Tyler Conrad needs to marry by his 25th birthday if he wants to claim his inheritance, but he can’t rustle up a bride. His best friend, Glen Merriwether, proposes the answer: They’ll take each other’s hand in marriage. Glen and Tyler are both slightly homophobic (and extremely handsome) amateur hockey players who have only dated women, but their rapturous wedding-day kiss uncorks bottled-up passion. The Hollywood conceit kicks off a pageant of wish-fulfillment financed by Tyler’s $36 billion trust fund, featuring a cavernous Park Avenue penthouse, limos, fabulous fashions, the purchase of his-and-his NHL franchises and constant boasting about net worth. Even better than the luxury is the power—to overawe charities with generosity, breeze past snooty gate-keepers with a phone call, and turn the tables on right-wing homophobes with the news that Tyler, who apparently comes to own almost every company in the world, is their boss, landlord or principal advertiser. The novel’s countless revenge scenes are capped by a gothic showdown in which Tyler evicts his thunderous dad and shrieking stepmother from the family manse. After several chapters focused on glamour and gloating, a lightweight thriller plot gels around assassination attempts and the hijacking of a cruise ship; it furnishes the narrative with some nifty spec-ops set pieces, along with a hardened, muscular security detail for Glen and Tyler to banter with. Sanders stocks the story with eccentric—sometimes cartoonish—characters, giddy contrivances and plenty of racy repartee in the stripe of a screwball comedy. Also, determined to portray a feel-good gay relationship free of trauma and angst, he regales readers with scenes of Glen and Tyler nuzzling and cooing amid lavish décor. Unfortunately, their romance doesn’t generate much heat; Glen has little to do except play the adoring onlooker to Tyler, the smug, frat-boy mogul. Still, Sanders’ fluent, well-paced prose supplies enough lively action and glitzy scenery to keep readers entertained.

Colorful, wacky escapism.

Pub Date: June 10, 2011

ISBN: 978-1257809363

Page Count: 324

Publisher: Lulu

Review Posted Online: April 27, 2012

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A unique mystery that could benefit from more action.

THE DEATH FAIRY

In Stevens’ debut novel, suicidal Asia McPhee wonders why she wants to take her own life; her dreams may provide the answer.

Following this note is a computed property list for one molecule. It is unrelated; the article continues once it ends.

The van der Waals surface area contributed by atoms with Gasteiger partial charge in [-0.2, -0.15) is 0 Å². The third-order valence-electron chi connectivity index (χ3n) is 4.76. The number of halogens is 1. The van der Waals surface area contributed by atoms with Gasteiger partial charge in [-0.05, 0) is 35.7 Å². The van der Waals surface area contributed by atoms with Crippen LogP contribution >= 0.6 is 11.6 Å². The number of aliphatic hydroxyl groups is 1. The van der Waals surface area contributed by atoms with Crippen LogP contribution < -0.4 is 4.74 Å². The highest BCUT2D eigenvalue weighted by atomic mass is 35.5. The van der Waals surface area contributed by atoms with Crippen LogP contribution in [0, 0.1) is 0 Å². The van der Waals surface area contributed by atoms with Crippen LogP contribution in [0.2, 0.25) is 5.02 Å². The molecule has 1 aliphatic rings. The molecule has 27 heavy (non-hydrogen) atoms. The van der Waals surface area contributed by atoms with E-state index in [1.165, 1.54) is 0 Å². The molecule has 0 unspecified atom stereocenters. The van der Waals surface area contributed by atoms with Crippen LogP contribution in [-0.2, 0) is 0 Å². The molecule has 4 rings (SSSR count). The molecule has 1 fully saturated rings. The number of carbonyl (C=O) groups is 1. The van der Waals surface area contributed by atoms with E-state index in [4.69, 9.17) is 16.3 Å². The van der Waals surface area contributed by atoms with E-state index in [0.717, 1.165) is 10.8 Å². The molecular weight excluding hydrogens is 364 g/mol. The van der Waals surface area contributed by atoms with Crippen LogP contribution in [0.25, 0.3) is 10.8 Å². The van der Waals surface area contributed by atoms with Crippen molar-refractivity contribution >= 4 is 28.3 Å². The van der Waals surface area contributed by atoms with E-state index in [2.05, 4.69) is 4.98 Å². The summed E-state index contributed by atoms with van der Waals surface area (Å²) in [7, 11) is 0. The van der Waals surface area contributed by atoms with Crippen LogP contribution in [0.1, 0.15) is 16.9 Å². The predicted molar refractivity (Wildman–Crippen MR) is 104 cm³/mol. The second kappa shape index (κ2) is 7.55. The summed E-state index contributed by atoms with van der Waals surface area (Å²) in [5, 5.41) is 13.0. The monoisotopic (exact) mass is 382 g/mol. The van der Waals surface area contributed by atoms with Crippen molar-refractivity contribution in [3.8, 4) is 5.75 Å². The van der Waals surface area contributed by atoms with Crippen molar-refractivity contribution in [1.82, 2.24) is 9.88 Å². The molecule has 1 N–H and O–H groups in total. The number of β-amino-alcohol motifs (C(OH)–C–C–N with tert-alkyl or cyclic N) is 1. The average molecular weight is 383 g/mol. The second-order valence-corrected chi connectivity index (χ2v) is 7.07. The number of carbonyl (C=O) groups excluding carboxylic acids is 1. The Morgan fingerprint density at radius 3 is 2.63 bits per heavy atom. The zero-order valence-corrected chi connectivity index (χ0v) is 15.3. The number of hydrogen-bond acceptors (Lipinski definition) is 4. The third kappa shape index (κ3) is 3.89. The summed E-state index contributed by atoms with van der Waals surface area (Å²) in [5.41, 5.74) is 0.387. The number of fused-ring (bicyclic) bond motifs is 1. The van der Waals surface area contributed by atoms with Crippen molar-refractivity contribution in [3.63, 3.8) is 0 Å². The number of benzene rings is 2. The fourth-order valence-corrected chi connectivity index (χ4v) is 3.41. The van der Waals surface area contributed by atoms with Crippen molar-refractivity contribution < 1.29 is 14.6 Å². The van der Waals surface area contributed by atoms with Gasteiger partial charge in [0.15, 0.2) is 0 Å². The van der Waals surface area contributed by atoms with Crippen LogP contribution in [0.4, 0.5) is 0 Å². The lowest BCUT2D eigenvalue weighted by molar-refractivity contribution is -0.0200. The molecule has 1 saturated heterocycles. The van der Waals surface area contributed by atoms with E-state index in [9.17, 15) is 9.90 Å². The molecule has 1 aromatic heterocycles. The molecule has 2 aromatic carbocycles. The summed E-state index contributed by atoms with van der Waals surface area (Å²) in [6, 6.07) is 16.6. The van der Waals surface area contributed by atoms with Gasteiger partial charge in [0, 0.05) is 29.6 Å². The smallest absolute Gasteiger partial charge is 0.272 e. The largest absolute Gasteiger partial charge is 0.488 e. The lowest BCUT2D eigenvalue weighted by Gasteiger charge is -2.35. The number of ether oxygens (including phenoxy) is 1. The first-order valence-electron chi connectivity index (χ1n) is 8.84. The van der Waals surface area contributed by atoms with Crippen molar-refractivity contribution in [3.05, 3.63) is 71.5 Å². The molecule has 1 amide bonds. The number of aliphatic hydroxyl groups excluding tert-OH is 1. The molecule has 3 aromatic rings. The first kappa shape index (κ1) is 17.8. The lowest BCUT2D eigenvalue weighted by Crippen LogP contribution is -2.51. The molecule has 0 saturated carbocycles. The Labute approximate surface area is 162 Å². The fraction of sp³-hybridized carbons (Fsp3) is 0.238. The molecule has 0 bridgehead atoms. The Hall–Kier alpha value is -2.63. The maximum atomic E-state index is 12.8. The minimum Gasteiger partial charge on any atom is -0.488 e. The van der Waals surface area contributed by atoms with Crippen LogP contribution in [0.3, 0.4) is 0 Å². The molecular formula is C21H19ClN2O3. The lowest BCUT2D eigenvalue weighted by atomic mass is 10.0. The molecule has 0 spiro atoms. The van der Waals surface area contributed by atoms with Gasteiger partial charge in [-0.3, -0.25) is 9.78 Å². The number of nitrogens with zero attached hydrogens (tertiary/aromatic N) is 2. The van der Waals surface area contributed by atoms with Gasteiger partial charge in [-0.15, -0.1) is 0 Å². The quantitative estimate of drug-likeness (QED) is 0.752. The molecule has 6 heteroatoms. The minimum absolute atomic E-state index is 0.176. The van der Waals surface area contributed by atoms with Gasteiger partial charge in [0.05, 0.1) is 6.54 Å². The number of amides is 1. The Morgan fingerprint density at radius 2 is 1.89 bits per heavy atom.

This volume, the first in a series of fantasy stories, introduces Asia, a new mother who fights for her sanity while unknown forces urge her to commit suicide. Asia struggles to grasp that her dead mother’s life holds the key to her problems. The book’s compelling premise and the author’s lyrical style ease readers into the story, as haunting parallels connect Asia to her mother, who took her own life when Asia was a newborn. When Asia starts experiencing dreams and visions of her mother, she follows her husband’s advice and seeks the counsel of a psychologist who had ties to her mother, as well as Asia’s friend Jessica, who has similar dreams. As she struggles to remain alive and in control, Asia realizes that she may be a danger to the one she loves most: her baby. Both mystery and fantasy, Stevens’ novel starts off well in blending the two genres, but the story begins to falter at the midway point, when the action gives way to too much conversation. Redundant dialogue not only bogs down the mystery but stunts the pace of the narrative. Meanwhile, the book’s action sequences are riveting but far too infrequent. The plotline would benefit from drawing out the tension, as the climactic moment occurs too abruptly for readers to experience the full power of its effect. Despite its flaws, though, the book’s vivid journey through Asia’s dreamscapes will enthrall readers to the end.

A unique mystery that could benefit from more action.

Pub Date: Nov. 10, 2010

ISBN: 978-0986706608

Page Count: 184

Publisher: Paris Press

Review Posted Online: April 27, 2012